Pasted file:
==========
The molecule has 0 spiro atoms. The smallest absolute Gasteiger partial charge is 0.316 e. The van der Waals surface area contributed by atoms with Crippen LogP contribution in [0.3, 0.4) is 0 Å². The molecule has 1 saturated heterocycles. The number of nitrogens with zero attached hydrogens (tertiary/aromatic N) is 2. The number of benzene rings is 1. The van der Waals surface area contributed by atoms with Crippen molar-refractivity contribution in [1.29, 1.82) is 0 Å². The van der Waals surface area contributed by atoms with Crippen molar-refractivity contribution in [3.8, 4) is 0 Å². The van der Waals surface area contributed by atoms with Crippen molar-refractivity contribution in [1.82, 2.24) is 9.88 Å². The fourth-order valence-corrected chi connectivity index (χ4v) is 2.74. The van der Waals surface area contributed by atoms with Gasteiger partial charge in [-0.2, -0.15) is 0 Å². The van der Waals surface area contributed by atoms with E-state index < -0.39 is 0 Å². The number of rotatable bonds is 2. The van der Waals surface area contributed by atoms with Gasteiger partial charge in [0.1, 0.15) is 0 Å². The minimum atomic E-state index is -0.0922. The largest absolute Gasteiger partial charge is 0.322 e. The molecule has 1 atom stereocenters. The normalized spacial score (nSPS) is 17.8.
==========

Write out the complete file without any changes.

The molecule has 0 spiro atoms. The smallest absolute Gasteiger partial charge is 0.316 e. The van der Waals surface area contributed by atoms with Crippen LogP contribution in [0.3, 0.4) is 0 Å². The molecule has 1 saturated heterocycles. The number of nitrogens with zero attached hydrogens (tertiary/aromatic N) is 2. The number of benzene rings is 1. The van der Waals surface area contributed by atoms with Crippen molar-refractivity contribution in [1.29, 1.82) is 0 Å². The van der Waals surface area contributed by atoms with Crippen molar-refractivity contribution in [3.8, 4) is 0 Å². The van der Waals surface area contributed by atoms with Crippen molar-refractivity contribution in [1.82, 2.24) is 9.88 Å². The fourth-order valence-corrected chi connectivity index (χ4v) is 2.74. The van der Waals surface area contributed by atoms with Gasteiger partial charge in [-0.2, -0.15) is 0 Å². The van der Waals surface area contributed by atoms with E-state index < -0.39 is 0 Å². The number of rotatable bonds is 2. The van der Waals surface area contributed by atoms with Gasteiger partial charge in [0.1, 0.15) is 0 Å². The minimum atomic E-state index is -0.0922. The largest absolute Gasteiger partial charge is 0.322 e. The molecule has 1 atom stereocenters. The normalized spacial score (nSPS) is 17.8.